She went in, signed Taylor out, and took her by the hand.
          “Can we go to the park?” Taylor asked.
          “Not today,” Josie said. “I have to get back to work.”
          “Please? Mommy and Daddy never take me,” Taylor said.
          “Just for a little while,” Josie said. She opened and closed the gate, shook it.
          On their way back to the car, one of the fathers smiled at Josie. “She looks just like you,” he said. Josie didn’t see the caramel-colored ribbon curls or the freckles. She saw the green eyes. She looks just like her mother, and her mother looks just like me, Josie wanted to say. She only smiled at the man and buckled Taylor into her seat.
          When they got to the park, Josie left her cell phone in the car. She pushed Taylor on the swings and caught her niece at the bottom of the big slide and wrapped her up in a hug. Then Josie sat on a bench while Taylor see-sawed and climbed the monkey bars. Five o’clock came and went.
          When another little girl pushed Taylor over to get to the tire swing first, Josie told her that there were people who waited in shadows to eat little girls like her.
          “Can we go down the slide again?” Taylor said. It was getting dark and the wind had picked up. Other children were led away to their homes, to warmth, to dinner.
          “Time to go home now,” Josie said.
          “Just one more time?” Taylor pleaded.
          “Not today.”
          At dinner her boyfriend told her he had gotten a promotion. He was thinking of moving into a bigger place. He ordered a bottle of white. Under the table he let his hand rest on her knee and brought up marriage again.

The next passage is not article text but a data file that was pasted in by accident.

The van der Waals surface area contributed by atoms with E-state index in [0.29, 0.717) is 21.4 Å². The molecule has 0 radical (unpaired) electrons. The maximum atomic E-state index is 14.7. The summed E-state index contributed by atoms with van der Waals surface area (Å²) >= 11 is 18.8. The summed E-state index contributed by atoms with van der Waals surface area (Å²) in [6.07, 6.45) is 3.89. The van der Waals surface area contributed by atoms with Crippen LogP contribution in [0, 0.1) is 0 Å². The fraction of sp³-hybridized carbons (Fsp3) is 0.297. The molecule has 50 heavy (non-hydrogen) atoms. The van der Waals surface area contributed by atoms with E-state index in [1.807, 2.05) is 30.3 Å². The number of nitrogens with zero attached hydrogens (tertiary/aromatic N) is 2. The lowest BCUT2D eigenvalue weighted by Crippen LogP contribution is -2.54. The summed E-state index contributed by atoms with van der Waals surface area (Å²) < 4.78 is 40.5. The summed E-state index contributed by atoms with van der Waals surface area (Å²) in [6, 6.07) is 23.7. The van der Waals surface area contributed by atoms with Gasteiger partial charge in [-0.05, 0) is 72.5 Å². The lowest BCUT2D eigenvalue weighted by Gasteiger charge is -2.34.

“I can’t think about that right now,” Josie said.
          “Why not?” he said.
          “There’s too much going on,” Josie said. “I can’t worry about doctors and scans and plan a wedding at the same time. I can’t think about moving.”
          Her boyfriend took his hand from her knee.
          “She needs me,” Josie said.
          “I need you too.”
          At work Josie made up excuses for missing meetings. She told her manager she would need to return to a part-time schedule until her sister was well again. He told her he understood family commitments, but hoped she could focus at work. “We could really use every hand we’ve got in riding out this shit show,” he said.
          “Yes, I’m sorry,” Josie said.
          She shifted her schedule to accommodate appointments, pick-ups, and play dates. The case files piled up on her desk.
          “I need you to run this to the D.A.’s office,” her manager said. “Just leave it with the guy at the front desk and come back. I need this stuff cleared up by five.” He gestured to the files he had left for her two days prior.